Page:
The term “gender imbalance” inevitably evokes some negative connotations — especially when it comes to the workplace — and although the realities exist, I wouldn’t have become a three-time entrepreneur and woman in the tech industry if I couldn’t navigate toward the positives of being a minority in this seemingly inhospitable landscape. Businesswoman, philanthropist, and public servant Martha Lane Fox goes so far as to assert that the best predictor of startup success is actually the presence of women. And I can absolutely attest to the fact that in the startups I’ve taken to exit, being female was a hugely important success factor; not as a function of meeting gender quotas, but due to the unique point of view and rare approach to problem solving that I brought to the table.
In this vein, I’d like to highlight the common run-ins that women in the tech industry will likely come up against in this male-dominated field, and how to turn them into assets:
1. You will frequently find yourself to be the only female in meetings.
Being the only woman in a roomful of businessmen can sound intimidating, foreign, and uncomfortable. But it often results in a surprisingly positive bias — toward your perspectives. This unexpected phenomenon arises out of unique positioning; rather than melding into a more homogenous pool of perspectives and life experiences innate to members of the same gender, your vantage point is special — it’s different. It naturally brings an alternative way of assessing a situation, which is highly valuable to any organization, especially a startup.
In the startup sphere, variety is particularly useful because budding companies need to learn which choices are helping them grow, and diversity is key to acquiring that understanding.
2. You can serve as inspiration to other women wanting to get into the tech industry.
It’s not always money that makes the world go ‘round; more often than not, the true impetus for greatness lies in inspiration. Take, for example, the four-minute mile. Running a mile four in minutes seemed absolutely impossible. . . until it was accomplished in 1954. Now the four-minute mile is the industry standard, and the record itself has in fact been beaten by a whole 17 seconds. When women achieve success in the tech field they serve as inspiration for others to do the same — or even take the goal line one step further: imagine women in tech becoming the industry standard.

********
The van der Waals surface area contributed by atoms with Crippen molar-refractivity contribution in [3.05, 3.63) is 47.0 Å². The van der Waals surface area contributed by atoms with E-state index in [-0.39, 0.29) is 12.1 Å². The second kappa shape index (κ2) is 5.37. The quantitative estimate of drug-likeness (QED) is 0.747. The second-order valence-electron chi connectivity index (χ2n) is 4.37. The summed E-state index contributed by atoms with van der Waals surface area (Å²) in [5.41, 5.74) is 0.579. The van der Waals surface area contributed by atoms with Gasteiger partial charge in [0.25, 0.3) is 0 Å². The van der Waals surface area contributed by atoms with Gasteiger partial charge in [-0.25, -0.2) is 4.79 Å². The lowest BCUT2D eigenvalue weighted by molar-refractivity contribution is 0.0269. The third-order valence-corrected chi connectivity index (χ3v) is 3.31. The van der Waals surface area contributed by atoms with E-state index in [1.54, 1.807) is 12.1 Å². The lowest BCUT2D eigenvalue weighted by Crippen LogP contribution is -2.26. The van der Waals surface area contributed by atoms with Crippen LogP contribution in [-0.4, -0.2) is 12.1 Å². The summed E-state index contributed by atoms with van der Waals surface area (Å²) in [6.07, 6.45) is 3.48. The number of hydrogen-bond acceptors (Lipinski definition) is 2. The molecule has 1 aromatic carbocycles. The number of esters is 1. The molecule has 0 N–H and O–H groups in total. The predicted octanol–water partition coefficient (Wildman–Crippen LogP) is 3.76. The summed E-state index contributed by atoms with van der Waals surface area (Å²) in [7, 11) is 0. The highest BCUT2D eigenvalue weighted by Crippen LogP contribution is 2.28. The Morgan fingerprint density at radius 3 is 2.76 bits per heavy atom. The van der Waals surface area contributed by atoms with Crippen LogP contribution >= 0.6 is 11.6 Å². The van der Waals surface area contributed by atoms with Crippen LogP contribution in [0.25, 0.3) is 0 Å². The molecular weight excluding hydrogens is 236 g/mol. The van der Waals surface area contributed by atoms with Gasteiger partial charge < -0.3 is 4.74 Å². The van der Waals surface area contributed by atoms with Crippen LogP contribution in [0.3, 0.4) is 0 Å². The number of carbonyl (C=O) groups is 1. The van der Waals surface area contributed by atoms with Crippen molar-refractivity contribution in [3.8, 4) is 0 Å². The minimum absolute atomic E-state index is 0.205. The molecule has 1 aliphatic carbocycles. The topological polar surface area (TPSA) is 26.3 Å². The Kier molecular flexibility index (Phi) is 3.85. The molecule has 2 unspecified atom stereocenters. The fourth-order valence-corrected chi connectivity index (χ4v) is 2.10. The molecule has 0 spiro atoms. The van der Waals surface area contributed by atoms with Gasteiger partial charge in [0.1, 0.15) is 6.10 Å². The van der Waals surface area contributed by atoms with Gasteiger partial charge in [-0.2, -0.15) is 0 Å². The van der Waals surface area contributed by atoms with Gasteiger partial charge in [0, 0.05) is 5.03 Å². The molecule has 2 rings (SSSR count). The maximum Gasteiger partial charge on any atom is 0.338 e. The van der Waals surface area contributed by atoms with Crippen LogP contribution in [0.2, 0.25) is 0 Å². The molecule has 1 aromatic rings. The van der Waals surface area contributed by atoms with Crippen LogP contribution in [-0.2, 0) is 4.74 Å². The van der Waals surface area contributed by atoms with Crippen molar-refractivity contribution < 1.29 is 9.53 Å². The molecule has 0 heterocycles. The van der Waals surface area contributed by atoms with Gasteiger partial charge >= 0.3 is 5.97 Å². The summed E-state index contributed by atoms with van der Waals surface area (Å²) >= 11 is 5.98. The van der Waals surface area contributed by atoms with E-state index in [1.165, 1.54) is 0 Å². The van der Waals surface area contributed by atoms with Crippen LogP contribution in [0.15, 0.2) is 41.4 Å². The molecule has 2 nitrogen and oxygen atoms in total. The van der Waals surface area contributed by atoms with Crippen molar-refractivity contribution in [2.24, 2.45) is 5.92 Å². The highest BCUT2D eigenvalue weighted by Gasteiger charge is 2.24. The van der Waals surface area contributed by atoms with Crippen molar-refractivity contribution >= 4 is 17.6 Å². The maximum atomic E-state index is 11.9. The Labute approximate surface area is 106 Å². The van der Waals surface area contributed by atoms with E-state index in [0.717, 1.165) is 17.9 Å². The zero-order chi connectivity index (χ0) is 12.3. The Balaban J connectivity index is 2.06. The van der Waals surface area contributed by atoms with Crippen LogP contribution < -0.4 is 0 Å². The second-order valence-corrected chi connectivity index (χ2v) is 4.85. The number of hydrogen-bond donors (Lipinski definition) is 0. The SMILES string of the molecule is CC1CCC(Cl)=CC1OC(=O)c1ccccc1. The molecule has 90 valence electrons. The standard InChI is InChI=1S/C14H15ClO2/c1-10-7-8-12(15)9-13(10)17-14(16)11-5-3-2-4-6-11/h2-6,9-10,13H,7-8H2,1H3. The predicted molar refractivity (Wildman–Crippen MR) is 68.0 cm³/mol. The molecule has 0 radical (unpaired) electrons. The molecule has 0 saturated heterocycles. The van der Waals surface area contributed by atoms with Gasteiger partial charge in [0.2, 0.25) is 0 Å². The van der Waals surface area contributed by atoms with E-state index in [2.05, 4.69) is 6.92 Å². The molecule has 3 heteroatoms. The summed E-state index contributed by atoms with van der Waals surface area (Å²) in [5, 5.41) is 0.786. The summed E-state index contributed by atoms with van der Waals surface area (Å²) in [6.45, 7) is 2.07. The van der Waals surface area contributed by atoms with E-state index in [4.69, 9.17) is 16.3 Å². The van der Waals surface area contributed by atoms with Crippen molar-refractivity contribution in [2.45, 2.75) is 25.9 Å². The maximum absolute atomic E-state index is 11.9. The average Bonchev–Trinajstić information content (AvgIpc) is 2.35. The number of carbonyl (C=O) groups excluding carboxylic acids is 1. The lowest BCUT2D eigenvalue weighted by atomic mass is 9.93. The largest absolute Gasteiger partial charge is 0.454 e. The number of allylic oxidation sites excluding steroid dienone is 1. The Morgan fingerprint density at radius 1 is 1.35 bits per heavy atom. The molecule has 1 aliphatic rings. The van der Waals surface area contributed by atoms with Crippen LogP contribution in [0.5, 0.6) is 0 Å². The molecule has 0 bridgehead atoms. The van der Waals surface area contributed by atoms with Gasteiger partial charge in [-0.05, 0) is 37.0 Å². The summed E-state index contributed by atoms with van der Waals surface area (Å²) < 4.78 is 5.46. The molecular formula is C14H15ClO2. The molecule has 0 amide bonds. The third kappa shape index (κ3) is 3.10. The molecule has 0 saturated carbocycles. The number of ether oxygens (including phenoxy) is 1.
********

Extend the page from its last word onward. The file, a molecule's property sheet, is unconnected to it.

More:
3. Your uncommon position can boost your personal and corporate PR value.
It may seem like you’re a guppy in a pond of big swordfish, but in actuality, a woman in tech is more like a white bengal tiger — sought-after and revered because of its rarity. The small amount of women in tech results in extra attention for those who are in the industry. For instance, being the minority presenter in the many events at which I speak can actually be remarkably advantageous for cultivating a following.
Consequently, I intentionally promote my next speaking event through the megaphone of social media to remind as many people as possible that I’m just one of 11% or so of female speakers. This not only attracts more attention, but the media likes to gather a balanced view of topics and therefore incorporate female perspectives. All of this means that even though there are fewer voices, individual women will likely be heard.
Like any woman in tech, I have enough anecdotes about working in a male-dominated industry to write a novel. But, the apparent challenges aren’t always obstacles; they can often allow women to grow and rise. The gender imbalance in tech certainly needs to shift toward equality. And the only way for it to do so is for women to light the path for other women by making the best example we possibly can.
As CMO for SmartFocus, Jess has an unashamedly enthusiastic approach to data and knows all about the huge impact disruptive technology has in bringing brands closer to their consumers. Jess has an invaluable breadth of marketing and leadership experience having worked in digital and mobile marketing for the duration of her career, gaining a breadth of experience from the boot-strap start-up world through to established FTSE250 companies. Prior to joining SmartFocus, Jess was founder and director at proximity marketing platform TagPoints and held senior leadership roles at MoneySupermarket Local Deals, Local Daily Deals and Filofax.